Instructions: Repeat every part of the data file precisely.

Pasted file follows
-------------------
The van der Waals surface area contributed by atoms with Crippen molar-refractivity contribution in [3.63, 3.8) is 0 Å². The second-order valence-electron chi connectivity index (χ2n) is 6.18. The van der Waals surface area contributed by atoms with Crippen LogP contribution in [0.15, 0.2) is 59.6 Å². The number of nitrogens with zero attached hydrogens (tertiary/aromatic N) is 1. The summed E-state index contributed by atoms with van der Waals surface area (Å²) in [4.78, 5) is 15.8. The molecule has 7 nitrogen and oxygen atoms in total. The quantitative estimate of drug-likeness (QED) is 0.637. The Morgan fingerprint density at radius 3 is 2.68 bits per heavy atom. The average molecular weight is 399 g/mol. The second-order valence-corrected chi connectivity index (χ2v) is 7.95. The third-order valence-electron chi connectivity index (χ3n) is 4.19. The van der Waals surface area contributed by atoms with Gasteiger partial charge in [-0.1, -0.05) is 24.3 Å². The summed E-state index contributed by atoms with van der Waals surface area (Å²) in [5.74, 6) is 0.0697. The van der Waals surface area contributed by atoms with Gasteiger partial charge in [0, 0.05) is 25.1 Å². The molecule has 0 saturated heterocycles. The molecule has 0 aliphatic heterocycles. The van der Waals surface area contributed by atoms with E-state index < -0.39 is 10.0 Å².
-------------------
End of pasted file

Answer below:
The van der Waals surface area contributed by atoms with Crippen molar-refractivity contribution in [3.63, 3.8) is 0 Å². The second-order valence-electron chi connectivity index (χ2n) is 6.18. The van der Waals surface area contributed by atoms with Crippen LogP contribution in [0.15, 0.2) is 59.6 Å². The number of nitrogens with zero attached hydrogens (tertiary/aromatic N) is 1. The summed E-state index contributed by atoms with van der Waals surface area (Å²) in [4.78, 5) is 15.8. The molecule has 7 nitrogen and oxygen atoms in total. The quantitative estimate of drug-likeness (QED) is 0.637. The Morgan fingerprint density at radius 3 is 2.68 bits per heavy atom. The average molecular weight is 399 g/mol. The second-order valence-corrected chi connectivity index (χ2v) is 7.95. The third-order valence-electron chi connectivity index (χ3n) is 4.19. The van der Waals surface area contributed by atoms with Gasteiger partial charge in [-0.1, -0.05) is 24.3 Å². The summed E-state index contributed by atoms with van der Waals surface area (Å²) in [5.74, 6) is 0.0697. The van der Waals surface area contributed by atoms with Gasteiger partial charge in [0, 0.05) is 25.1 Å². The molecule has 0 saturated heterocycles. The molecule has 0 aliphatic heterocycles. The van der Waals surface area contributed by atoms with E-state index < -0.39 is 10.0 Å².